NAFLD linked with reduced physical work capacity
In adolescents, non-alcoholic fatty liver disease correlated with decreased cardiorespiratory fitness, irrespective of BMI, according to recently published results.
“The relationship between transferrin saturation and (physical work capacity [PWC]) in adolescents with NAFLD indicates that functional iron deficiency might contribute to reductions in cardiorespiratory fitness,” Tim Mitchell, MBBS, from the department of gastroenterology at the Fiona Stanley Fremantle Hospital Group in Perth, Australia, and colleagues wrote.
Mitchell and colleagues gathered data from 390 girls and 458 boys from the Raine Study, which included weight-adjusted, submaximal physical work capacity, ultrasound-determined hepatic steatosis, iron indices, and hematologic and metabolic parameters. Researchers used X² and linear regression analyses to compared patient characteristics according to NAFLD status at age 17 years.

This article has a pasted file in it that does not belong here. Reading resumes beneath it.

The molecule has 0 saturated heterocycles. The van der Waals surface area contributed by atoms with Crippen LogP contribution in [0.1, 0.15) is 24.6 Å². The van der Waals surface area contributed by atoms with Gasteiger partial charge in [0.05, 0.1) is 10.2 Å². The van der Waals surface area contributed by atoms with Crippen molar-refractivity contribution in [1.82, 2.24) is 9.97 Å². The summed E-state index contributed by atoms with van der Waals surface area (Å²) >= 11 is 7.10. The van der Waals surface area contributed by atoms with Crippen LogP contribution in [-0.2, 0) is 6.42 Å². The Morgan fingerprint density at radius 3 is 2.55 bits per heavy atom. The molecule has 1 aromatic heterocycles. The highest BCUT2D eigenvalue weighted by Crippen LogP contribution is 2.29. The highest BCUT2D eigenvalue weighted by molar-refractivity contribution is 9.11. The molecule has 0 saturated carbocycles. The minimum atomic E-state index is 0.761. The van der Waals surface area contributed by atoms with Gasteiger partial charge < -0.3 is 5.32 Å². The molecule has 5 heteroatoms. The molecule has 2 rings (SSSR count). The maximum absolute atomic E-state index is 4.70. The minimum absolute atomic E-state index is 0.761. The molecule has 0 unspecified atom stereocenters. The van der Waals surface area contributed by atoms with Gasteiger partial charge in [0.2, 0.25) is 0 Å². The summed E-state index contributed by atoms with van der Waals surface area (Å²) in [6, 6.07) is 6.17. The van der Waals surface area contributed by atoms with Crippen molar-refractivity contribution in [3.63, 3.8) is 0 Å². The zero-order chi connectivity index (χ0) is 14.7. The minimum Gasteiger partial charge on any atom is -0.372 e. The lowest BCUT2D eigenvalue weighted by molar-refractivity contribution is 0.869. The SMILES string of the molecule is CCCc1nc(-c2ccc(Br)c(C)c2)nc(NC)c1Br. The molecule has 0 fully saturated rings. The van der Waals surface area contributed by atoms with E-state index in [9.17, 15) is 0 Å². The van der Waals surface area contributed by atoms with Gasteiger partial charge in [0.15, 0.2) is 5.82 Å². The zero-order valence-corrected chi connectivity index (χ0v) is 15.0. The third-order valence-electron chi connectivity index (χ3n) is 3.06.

Investigators found 14% of patients had NAFLD. These adolescents saw a significant reduction in physical work capacity vs. those without NAFLD. Results showed iron bioavailability was inversely associated with BMI in adolescents with NAFLD but not in adolescents without NAFLD. Mean corpuscular volume and mean corpuscular hemoglobin were associated with physical work capacity, independent of NAFLD status.
The data showed reduced physical work capacity correlated with lower transferrin saturation in adolescents who had NAFLD (reduction of 0.012 W/kg per unit decrease in transferrin saturation; P = .007), whereas no association was seen in adolescents without NAFLD (reduction of 0.001 W/kg), adjusted for sex. Researchers said this correlation was independent of mean corpuscular volume and mean corpuscular hemoglobin.
“Future therapies aiming to modify the inflammatory milieu of NAFLD may increase iron bioavailability and as such improve physical fitness and engagement in exercise programs,” Mitchell and colleagues wrote.